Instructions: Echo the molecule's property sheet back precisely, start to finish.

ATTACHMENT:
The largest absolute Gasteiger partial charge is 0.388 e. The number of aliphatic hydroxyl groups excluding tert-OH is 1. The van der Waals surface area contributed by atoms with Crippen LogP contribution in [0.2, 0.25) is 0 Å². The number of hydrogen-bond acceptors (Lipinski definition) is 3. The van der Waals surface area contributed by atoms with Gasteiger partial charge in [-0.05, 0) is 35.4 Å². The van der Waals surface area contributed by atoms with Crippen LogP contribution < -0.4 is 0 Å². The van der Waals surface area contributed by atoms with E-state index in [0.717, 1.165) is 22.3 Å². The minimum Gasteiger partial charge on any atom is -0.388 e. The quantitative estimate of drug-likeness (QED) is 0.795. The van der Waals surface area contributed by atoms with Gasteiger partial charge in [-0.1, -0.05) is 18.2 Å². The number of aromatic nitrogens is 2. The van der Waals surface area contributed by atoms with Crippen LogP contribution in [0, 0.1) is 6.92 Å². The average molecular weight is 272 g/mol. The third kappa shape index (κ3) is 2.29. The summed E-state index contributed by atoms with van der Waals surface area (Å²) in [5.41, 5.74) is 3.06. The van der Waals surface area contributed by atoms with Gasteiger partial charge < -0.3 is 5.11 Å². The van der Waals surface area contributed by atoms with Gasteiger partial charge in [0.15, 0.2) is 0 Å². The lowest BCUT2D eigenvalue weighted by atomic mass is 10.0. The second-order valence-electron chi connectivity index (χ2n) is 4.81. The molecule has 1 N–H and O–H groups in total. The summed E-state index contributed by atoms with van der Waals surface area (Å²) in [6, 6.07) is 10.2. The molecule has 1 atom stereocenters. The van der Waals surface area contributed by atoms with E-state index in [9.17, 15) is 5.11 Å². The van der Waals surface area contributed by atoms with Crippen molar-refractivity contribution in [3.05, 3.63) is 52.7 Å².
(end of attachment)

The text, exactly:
The largest absolute Gasteiger partial charge is 0.388 e. The number of aliphatic hydroxyl groups excluding tert-OH is 1. The van der Waals surface area contributed by atoms with Crippen LogP contribution in [0.2, 0.25) is 0 Å². The number of hydrogen-bond acceptors (Lipinski definition) is 3. The van der Waals surface area contributed by atoms with Gasteiger partial charge in [-0.05, 0) is 35.4 Å². The van der Waals surface area contributed by atoms with Crippen LogP contribution < -0.4 is 0 Å². The van der Waals surface area contributed by atoms with E-state index in [0.717, 1.165) is 22.3 Å². The minimum Gasteiger partial charge on any atom is -0.388 e. The quantitative estimate of drug-likeness (QED) is 0.795. The van der Waals surface area contributed by atoms with Gasteiger partial charge in [-0.1, -0.05) is 18.2 Å². The number of aromatic nitrogens is 2. The van der Waals surface area contributed by atoms with Crippen LogP contribution in [0, 0.1) is 6.92 Å². The average molecular weight is 272 g/mol. The third kappa shape index (κ3) is 2.29. The summed E-state index contributed by atoms with van der Waals surface area (Å²) in [5.41, 5.74) is 3.06. The van der Waals surface area contributed by atoms with Gasteiger partial charge < -0.3 is 5.11 Å². The van der Waals surface area contributed by atoms with Gasteiger partial charge in [0.15, 0.2) is 0 Å². The lowest BCUT2D eigenvalue weighted by atomic mass is 10.0. The second-order valence-electron chi connectivity index (χ2n) is 4.81. The molecule has 1 N–H and O–H groups in total. The summed E-state index contributed by atoms with van der Waals surface area (Å²) in [6, 6.07) is 10.2. The molecule has 1 atom stereocenters. The van der Waals surface area contributed by atoms with E-state index in [9.17, 15) is 5.11 Å². The van der Waals surface area contributed by atoms with Crippen molar-refractivity contribution in [3.05, 3.63) is 52.7 Å².